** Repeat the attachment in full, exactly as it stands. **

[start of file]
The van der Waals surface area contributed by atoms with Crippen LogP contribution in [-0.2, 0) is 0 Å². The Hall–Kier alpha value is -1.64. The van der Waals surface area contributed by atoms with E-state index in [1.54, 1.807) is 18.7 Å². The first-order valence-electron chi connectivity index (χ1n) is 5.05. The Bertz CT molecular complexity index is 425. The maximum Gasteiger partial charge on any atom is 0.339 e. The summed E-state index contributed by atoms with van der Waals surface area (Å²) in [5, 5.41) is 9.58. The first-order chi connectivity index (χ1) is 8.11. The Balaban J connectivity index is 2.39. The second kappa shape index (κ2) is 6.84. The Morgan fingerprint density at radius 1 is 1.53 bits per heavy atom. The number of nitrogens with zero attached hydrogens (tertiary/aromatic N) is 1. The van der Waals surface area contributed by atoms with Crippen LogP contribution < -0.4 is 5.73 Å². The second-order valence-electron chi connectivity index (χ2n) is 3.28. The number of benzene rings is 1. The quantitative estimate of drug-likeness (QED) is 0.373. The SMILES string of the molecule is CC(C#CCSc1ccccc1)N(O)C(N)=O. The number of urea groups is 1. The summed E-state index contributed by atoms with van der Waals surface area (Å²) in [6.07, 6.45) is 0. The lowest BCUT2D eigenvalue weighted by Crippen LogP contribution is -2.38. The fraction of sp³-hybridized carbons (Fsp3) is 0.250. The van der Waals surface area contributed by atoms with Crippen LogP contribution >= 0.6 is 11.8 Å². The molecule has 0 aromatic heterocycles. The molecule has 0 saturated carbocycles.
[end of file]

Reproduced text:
The van der Waals surface area contributed by atoms with Crippen LogP contribution in [-0.2, 0) is 0 Å². The Hall–Kier alpha value is -1.64. The van der Waals surface area contributed by atoms with E-state index in [1.54, 1.807) is 18.7 Å². The first-order valence-electron chi connectivity index (χ1n) is 5.05. The Bertz CT molecular complexity index is 425. The maximum Gasteiger partial charge on any atom is 0.339 e. The summed E-state index contributed by atoms with van der Waals surface area (Å²) in [5, 5.41) is 9.58. The first-order chi connectivity index (χ1) is 8.11. The Balaban J connectivity index is 2.39. The second kappa shape index (κ2) is 6.84. The Morgan fingerprint density at radius 1 is 1.53 bits per heavy atom. The number of nitrogens with zero attached hydrogens (tertiary/aromatic N) is 1. The van der Waals surface area contributed by atoms with Crippen LogP contribution < -0.4 is 5.73 Å². The second-order valence-electron chi connectivity index (χ2n) is 3.28. The number of benzene rings is 1. The quantitative estimate of drug-likeness (QED) is 0.373. The SMILES string of the molecule is CC(C#CCSc1ccccc1)N(O)C(N)=O. The number of urea groups is 1. The summed E-state index contributed by atoms with van der Waals surface area (Å²) in [6.07, 6.45) is 0. The lowest BCUT2D eigenvalue weighted by Crippen LogP contribution is -2.38. The fraction of sp³-hybridized carbons (Fsp3) is 0.250. The van der Waals surface area contributed by atoms with Crippen LogP contribution >= 0.6 is 11.8 Å². The molecule has 0 aromatic heterocycles. The molecule has 0 saturated carbocycles.